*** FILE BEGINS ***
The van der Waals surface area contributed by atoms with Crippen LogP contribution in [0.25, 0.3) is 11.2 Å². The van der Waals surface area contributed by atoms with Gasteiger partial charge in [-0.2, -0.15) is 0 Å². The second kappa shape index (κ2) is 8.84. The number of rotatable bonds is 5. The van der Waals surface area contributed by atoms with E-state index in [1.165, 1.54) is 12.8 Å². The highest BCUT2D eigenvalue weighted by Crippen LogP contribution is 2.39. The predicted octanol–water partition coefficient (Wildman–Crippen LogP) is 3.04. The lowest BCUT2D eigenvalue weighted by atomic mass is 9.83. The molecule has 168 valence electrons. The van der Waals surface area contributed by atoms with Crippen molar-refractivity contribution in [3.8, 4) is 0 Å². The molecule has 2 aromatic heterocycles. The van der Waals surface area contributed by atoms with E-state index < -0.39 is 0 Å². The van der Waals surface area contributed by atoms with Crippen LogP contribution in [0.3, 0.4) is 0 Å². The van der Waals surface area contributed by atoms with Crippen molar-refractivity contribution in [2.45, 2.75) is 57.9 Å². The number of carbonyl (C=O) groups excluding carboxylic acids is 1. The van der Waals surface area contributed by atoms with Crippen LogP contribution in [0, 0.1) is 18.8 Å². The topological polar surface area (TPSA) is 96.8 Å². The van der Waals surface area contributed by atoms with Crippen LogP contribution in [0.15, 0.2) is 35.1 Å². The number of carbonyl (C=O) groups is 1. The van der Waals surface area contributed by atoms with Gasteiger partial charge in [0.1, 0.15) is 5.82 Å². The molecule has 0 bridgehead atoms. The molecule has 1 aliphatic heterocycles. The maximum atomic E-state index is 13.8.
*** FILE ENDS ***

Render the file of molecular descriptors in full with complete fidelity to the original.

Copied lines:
The van der Waals surface area contributed by atoms with Crippen LogP contribution in [0.25, 0.3) is 11.2 Å². The van der Waals surface area contributed by atoms with Gasteiger partial charge in [-0.2, -0.15) is 0 Å². The second kappa shape index (κ2) is 8.84. The number of rotatable bonds is 5. The van der Waals surface area contributed by atoms with E-state index in [1.165, 1.54) is 12.8 Å². The highest BCUT2D eigenvalue weighted by Crippen LogP contribution is 2.39. The predicted octanol–water partition coefficient (Wildman–Crippen LogP) is 3.04. The lowest BCUT2D eigenvalue weighted by atomic mass is 9.83. The molecule has 168 valence electrons. The van der Waals surface area contributed by atoms with Crippen molar-refractivity contribution in [3.8, 4) is 0 Å². The molecule has 2 aromatic heterocycles. The van der Waals surface area contributed by atoms with E-state index < -0.39 is 0 Å². The van der Waals surface area contributed by atoms with Crippen LogP contribution in [0.3, 0.4) is 0 Å². The van der Waals surface area contributed by atoms with Crippen molar-refractivity contribution in [2.45, 2.75) is 57.9 Å². The number of carbonyl (C=O) groups excluding carboxylic acids is 1. The van der Waals surface area contributed by atoms with Crippen LogP contribution in [0, 0.1) is 18.8 Å². The topological polar surface area (TPSA) is 96.8 Å². The van der Waals surface area contributed by atoms with Crippen LogP contribution in [0.15, 0.2) is 35.1 Å². The number of carbonyl (C=O) groups is 1. The van der Waals surface area contributed by atoms with Gasteiger partial charge in [0.1, 0.15) is 5.82 Å². The molecule has 0 bridgehead atoms. The molecule has 1 aliphatic heterocycles. The maximum atomic E-state index is 13.8.